And if Windows were to disappear, there would be no-one (to speak of) left to get on the net.

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You guys have heard of the root servers, right?  Them ain't runnin' on Winders.....



haha, absolutely right. Windows couldn't cope with the tps, and wouldn't be the correct tool even if it could

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According to Netcraft, use of Windows servers as a Web/application server is shrinking, not growing.  Use of Apache for Web servers is at 68% and growing with IIS at 20% and shrinking.



This is a trend that has more to do with the current state of affairs on web hosting. Most external web hosting is and has been outsourced. Most of the companies doing this for a living realize that unless (for whatever reason) the site needs to run on windows to work, move it to *nix and apache. The tale for actually usage in business and enterprise is slightly different, with us seeing an increase in installed base due to being used in internal websites and portals. While this doesn't factor into Netcrafts numbers (it simply can't) it must be included in this conversation as it does hold bearing. Globally there are tens if not hundreds of millions of these internal sites, and while windows doesn't have all of them, they do have a large portion.

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The prevelent MTA (mail transfer agent, and the most difficult to configure) is still sendmail, though I prefer Postfix.



I like exim, its all a matter of taste. In any case, I agree, the majority of prevalent MTA's run sendmail. But that is prevalent. There are tens of millions of little exchange/other windows email servers out there serving small and large businesses alike. While very few if any have the "Single point" traffic that *nix MTA's do, you also have to remember that many of those *nix MTA's do very little other than push mail to a windows box (or to another *nix box, which in turn serves up email to windows boxes).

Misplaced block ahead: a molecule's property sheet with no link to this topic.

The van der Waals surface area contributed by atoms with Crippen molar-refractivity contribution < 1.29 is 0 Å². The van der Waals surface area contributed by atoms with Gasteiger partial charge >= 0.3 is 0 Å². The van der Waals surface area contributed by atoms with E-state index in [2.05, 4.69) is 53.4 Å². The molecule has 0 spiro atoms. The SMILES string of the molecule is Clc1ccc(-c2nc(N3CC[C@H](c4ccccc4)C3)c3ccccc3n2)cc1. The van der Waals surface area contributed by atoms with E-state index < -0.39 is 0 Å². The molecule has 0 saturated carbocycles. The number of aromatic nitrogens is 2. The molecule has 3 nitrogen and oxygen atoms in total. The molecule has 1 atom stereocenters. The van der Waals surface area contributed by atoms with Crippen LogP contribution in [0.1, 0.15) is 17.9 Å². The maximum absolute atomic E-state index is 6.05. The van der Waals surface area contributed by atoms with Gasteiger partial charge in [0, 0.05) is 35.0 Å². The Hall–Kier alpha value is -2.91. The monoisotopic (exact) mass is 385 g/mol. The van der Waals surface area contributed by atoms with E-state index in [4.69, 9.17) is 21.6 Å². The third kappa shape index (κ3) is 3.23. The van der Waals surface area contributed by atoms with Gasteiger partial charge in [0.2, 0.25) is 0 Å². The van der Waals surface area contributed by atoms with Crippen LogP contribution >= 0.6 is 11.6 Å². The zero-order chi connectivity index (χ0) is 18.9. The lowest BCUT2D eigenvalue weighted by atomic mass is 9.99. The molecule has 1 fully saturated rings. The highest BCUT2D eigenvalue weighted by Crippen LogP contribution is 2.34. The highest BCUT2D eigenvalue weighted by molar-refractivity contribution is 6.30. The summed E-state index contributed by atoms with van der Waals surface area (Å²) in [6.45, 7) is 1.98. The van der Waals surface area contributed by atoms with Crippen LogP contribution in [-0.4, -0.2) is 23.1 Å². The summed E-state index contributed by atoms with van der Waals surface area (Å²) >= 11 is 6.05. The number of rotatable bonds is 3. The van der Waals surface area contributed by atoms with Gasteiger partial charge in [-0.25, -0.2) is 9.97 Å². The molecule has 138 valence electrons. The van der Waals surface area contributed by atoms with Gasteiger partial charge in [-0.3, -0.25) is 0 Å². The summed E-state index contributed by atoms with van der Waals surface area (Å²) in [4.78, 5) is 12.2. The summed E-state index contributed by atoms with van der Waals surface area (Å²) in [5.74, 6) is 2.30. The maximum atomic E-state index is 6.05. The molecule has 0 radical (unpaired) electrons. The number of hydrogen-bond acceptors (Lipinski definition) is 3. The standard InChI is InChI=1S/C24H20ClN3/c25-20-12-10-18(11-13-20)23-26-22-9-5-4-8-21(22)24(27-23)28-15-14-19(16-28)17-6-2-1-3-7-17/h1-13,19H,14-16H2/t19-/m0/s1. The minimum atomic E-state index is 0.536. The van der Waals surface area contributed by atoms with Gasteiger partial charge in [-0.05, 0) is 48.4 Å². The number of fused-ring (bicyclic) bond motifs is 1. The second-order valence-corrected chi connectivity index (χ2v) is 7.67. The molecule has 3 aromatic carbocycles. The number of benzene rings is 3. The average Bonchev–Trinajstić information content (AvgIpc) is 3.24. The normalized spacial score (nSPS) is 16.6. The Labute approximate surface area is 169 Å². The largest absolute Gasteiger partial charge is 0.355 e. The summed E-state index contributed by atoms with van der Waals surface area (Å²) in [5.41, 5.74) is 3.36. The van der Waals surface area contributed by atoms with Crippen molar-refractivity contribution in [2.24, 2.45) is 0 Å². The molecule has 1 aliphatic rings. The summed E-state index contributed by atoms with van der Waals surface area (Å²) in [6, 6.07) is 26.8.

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Take all Exchange servers off the net tomarrow, and some Fortune 1000s wouldn't get their mail.



Neither would many of the Fortune 100s, a majority of 10's, and a large portions of 1's and a significant portion of 0's. While Exchange is far from the only (or best) program out there, because of its integration into a windows environment, and its groupware capabilities, it is widely used and relied upon. Again, what use is the backend if the front end is down?

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Take sendmail (or Postfix or Qmail) off the network tomarrow and pretty much email would stop.



This is probably your weakest argument. While a majority of the worldwide email would vanish (due in large part to spamers being temporarily out of relays), due to the fact that email is a point to point protocol without routing (Technically) everyone using exchange and notes and stalker and any of the bazillion other windows email servers - would all still be fine.

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*nix drives the Internet kids...  Windows isn't even a player.

Dave


While *nix does drive large portions of the Internet, it isn't the only player. We also have to keep in mind, what hell is a bus driver useful for if there ain't no passengers.

*nix needs windows, windows needs *nix. That's how it works for now. Maybe tomorrow it will change, but as for now, its true.

Karl P

Edit, forgot to insert a comment.
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Ray Abbitt

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Re: Digidesign Live console at PLASA
« Reply #41 on: March 29, 2005, 12:58:06 pm »

Tom Reid wrote on Sun, 27 March 2005 15:08

Awww, Dave, there's imbedded Windows in things.
Along with Cisco IOS.
Along with embedded Linux (Linksys [now part of Cisco], Tivo, etc.)
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We use BIND, and it runs on *NIX, but recently, we have a need for DDNS which we run on Windows based servers.
Why? BIND can do dynamic dns.
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Sorry I brought it up guys, I don't want an OS war on the sound site.
Too late!
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Re: Digidesign Live console at PLASA
« Reply #41 on: March 29, 2005, 12:58:06 pm »